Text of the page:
SALT LAKE CITY — Rudy Gobert continues to add to his resume.
On Tuesday, Gobert was named to the All-NBA Third Team. It's the fourth time in his career that the Jazz center has been named to an All-NBA Team and third straight season making the Third Team. He made the Second Team in 2017.
Gobert averaged 14.3 points on a 67.5% field goal percentage, 13.5 rebounds and 2.7 blocks per game. He led the league in field goal percentage and total blocks. The All-Star season that earned him his third defensive player of the year award made Gobert a shoo-in for an All-NBA team, but it was never likely he'd finished any higher than the Third Team.
The First Team center, Denver's Nikola Jokic, won the MVP and the Second Team center, J Philadelphia's Joel Embiid, was second in MVP voting.
Milwaukee's Giannis Antetokounmpo, Golden State's Steph Curry, Dallas's Luka Doncic and LA Clippers forward Kawhi Leonard joined Jokic on the first team.
Former Weber State guard and Portland Trail Blazers guard Damian Lillard), Phoenix's Chris Paul , New York's Julius Randle, and Los Angeles Lakers forward LeBron James joined Embiid on the Second Team.
The Third Team was made up of Gobert, Miami's Jimmy Butler, Clippers forward Paul George, Washington's Bradley Beal and Brooklyn guard Kyrie Irving.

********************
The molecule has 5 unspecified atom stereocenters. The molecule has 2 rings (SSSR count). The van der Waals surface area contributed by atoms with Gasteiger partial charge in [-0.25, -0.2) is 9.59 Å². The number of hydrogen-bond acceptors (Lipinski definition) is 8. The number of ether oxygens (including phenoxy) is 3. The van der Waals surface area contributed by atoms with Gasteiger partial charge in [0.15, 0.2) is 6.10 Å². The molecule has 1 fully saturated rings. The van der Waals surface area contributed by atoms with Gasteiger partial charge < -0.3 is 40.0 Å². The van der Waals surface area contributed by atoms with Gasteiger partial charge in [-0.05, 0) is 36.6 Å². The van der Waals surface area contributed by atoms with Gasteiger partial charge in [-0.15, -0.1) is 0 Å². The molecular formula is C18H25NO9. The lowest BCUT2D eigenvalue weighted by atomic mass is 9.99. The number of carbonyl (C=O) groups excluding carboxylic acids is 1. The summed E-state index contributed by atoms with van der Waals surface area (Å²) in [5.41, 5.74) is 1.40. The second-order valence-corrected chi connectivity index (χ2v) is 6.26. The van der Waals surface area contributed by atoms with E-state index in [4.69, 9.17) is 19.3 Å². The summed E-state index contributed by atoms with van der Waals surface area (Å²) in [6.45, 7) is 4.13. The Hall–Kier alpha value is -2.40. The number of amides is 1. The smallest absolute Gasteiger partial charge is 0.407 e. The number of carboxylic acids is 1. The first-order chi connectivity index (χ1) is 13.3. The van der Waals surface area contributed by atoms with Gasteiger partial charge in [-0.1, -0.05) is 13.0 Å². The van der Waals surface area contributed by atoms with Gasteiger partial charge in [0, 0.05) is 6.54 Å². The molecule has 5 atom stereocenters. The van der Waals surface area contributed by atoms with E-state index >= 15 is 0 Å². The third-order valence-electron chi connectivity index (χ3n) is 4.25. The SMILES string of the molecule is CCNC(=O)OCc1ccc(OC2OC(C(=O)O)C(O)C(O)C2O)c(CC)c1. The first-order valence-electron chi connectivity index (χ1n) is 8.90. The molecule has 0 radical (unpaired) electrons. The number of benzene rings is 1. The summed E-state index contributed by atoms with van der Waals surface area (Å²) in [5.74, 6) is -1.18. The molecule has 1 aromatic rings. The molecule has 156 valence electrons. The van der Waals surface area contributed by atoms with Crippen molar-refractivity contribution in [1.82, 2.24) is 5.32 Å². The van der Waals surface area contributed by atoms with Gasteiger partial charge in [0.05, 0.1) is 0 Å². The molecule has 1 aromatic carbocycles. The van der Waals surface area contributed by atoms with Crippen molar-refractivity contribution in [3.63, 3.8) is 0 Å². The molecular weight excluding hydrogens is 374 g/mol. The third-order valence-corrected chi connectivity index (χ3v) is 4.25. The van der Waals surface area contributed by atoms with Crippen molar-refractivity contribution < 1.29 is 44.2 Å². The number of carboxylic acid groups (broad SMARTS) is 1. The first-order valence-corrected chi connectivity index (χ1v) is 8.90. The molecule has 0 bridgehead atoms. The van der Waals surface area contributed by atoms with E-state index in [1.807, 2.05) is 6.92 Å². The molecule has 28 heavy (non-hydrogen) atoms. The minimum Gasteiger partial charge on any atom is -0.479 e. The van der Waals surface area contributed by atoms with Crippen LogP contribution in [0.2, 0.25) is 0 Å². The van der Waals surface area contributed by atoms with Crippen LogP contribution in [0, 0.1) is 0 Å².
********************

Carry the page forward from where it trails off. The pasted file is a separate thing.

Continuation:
Center Nikola Jokić, the 2020-21 Kia NBA Most Valuable Player, and two-time MVPs Giannis Antetokounmpo and Stephen Curry lead the 2020-21 All-NBA First Team.— NBA Communications (@NBAPR) June 16, 2021
More ➡️ https://t.co/2dPWFu5npB
The voting results for the 2020-21 All-NBA Team are below ⬇️ pic.twitter.com/TQ7thkKhDI
One notable absence from the team: Jazz guard Donovan Mitchell.
Mitchell received two Second Team Votes and 20 Third Team votes to finish ninth in voting among guards. That result just saved the Jazz some money
Mitchell signed a maximum contract extension last fall that will kick in at the beginning of next season. The NBA's Collective Bargaining Agreement, however, has a provision that allowed Mitchell to earn a higher percentage of the salary cap if he'd made an All-NBA this season.
Mitchell's contract is guaranteed for five years and $163 million, and makes up 25% of the Jazz's salary cap. If he had made an All-NBA team, his total would have jumped to $195.6 million — that would have made up 30% of the Jazz's salary cap.
Mitchell was worthy of a spot on a team. He averaged 26.8 points per game on 43.8% from the field and a career-high 38.6% from 3. He averaged career highs in assists at 5.2 and rebounds at 4.4. And did it all with one of the highest usages in the league.
But there are only six spots. Did he have a better regular season than Curry, Doncic, Lillard, Paul, Beal or Irving? The league is stacked with high-caliber guards. It's hard to break on to one of the teams.
But while Mitchell will lose out on $32 million, that ultimately might be a good thing for his team in the future. Barring major changes, the Jazz won't have any salary cap room in the near future, the extra $6 million or so saved each season could help the Jazz have a bit more flexibility moving forward.